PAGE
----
It certainly sounds like you are quite dry.  Do you know if your ground is salinated from excessive irrigation in the past?  If you need irrigation, I was going to suggest drip irrigation which is a far cry from sprinklers, center pivot or flood irrigation.  Drip line only uses a very meager amount of water and only puts the water where you want it--by the plant roots.  You tend to not get so many problems dredging up salts from below the earth because you never really soak down deep enough to get to those salts in the first place.  I have good luck with dripline irrigation, but this is only my experience and this is something you will have to decide for yourself.  Getting an arid weather cover crop could do wonders for you and the beauty is that they are multi-purpose crops.  They (cowpeas) fix nitrogen.  They loosen up soil, protect soil, and provide lots of good organic matter.  This is even better if you can find at least one partner to go with the cowpeas that would act as a nitrogen sponge and soak up that nitrogen.  A really deep-rooting cover crop can get minerals that are not on the surface plus condition that soil and work in carbon.  

Congratulations on being open-minded to a cover crop.  They can work miracles.

Eric
 
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Fruiting olives are star performers where I live. I have three in my yard and they handle our rubbish soil like champions. Acacia willows, date palms, and chilean mesquites do well without amendment. Pomegranates.

I use those trees to help support life beneath. After some time doing this, I now have nectarines, apples, barbados cherries, and assorted citrus. Afghan pines. Beneath them I grow all manner of things as crops.
 
gardener
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Location: Los Angeles, CA
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You would be amazed with what grows when you've got an active microbial community in your soil.  Both bacteria and fungi help bring balance and assist plants to access what they need even if the PH is too high or too low.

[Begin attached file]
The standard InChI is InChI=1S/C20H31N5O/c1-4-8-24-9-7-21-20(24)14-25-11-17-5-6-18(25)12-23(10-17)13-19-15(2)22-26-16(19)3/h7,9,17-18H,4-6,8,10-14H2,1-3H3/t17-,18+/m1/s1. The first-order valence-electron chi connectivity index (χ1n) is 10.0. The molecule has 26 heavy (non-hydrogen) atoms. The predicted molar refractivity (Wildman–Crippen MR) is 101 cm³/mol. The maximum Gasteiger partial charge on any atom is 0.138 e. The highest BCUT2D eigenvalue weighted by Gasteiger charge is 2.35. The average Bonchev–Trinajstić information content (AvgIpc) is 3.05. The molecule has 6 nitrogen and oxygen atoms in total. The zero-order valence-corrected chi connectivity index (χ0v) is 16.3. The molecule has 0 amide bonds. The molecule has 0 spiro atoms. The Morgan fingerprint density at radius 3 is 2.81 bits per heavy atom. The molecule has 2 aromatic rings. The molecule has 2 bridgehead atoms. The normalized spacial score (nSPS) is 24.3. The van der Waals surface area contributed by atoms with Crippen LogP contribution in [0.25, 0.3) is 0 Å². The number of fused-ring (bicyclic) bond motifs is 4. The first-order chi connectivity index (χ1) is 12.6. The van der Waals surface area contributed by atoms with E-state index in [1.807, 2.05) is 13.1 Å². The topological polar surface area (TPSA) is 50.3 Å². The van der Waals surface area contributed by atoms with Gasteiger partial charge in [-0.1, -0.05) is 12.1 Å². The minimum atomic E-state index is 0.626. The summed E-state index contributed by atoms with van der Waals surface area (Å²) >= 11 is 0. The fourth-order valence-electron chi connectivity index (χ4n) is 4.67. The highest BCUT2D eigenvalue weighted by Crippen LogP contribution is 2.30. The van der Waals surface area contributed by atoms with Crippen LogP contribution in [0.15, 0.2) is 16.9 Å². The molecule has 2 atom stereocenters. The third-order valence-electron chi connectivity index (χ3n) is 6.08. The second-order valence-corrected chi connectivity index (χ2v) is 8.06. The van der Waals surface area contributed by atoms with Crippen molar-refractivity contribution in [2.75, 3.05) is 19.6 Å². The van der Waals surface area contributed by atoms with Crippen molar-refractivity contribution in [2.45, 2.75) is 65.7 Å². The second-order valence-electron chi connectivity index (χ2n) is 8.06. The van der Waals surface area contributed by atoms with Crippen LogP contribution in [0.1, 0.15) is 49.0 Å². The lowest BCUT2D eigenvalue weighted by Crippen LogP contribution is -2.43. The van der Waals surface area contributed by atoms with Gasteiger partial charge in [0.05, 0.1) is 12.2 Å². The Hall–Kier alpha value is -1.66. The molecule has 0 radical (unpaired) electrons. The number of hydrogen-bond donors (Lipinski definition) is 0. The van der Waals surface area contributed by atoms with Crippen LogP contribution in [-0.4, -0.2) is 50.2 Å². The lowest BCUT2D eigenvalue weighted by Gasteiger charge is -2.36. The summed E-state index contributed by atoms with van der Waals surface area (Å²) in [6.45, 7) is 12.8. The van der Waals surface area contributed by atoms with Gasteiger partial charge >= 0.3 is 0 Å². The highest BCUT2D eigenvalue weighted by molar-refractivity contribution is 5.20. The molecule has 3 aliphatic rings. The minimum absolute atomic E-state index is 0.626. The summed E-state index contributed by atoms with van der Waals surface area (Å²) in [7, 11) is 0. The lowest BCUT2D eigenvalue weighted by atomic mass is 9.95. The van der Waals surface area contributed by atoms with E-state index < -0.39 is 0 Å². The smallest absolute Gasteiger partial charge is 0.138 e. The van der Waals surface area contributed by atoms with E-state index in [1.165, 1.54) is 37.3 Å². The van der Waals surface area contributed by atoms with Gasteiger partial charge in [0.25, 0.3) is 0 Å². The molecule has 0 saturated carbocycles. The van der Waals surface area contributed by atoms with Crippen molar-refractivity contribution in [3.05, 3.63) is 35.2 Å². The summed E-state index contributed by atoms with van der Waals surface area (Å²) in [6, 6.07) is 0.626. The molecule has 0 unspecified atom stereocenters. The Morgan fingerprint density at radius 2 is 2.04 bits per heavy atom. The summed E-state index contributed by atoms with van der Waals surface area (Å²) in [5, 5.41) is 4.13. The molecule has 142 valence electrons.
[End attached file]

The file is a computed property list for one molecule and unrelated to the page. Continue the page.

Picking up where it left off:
Can you get woodchips for free?  I'd start with a massive layer of wood chips across wherever you plan to grow things.  Replenish annually (if not more frequently).  Cover crop and experiment --- just rake back the chips and plant in the lovely soil below the chip layer.  You may find that more grows than the "experts" say will grow.

While our soil isn't super high PH, it's still quite alkaline due to it being heavy grey clay.  But with years of wood chips, you've got to dig down pretty deep before you hit that clay layer.

Compost, wood chip mulch, cover crop . . . and you'll get great soil in no time.  Best of luck.
 
pollinator
Posts: 235
Location: East tn
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Amber, what a great question and excellent thread.

I wanted to suggest you revisit your decision on the invasive berry bushes. They are nitrogen fixing, food producing, deep rooted, Hardy, shade providers.

There are a few ways to control the spread, the easiest being to harvest the berries. The berries are loaded with vitamin c and lycopene and they make a great fruit jerky.

You could also graft some other fruit onto the branches to take advantage of the root system while eliminating the risk of further spreading.

Grow what wants to grow. Especially if it has stacking functions.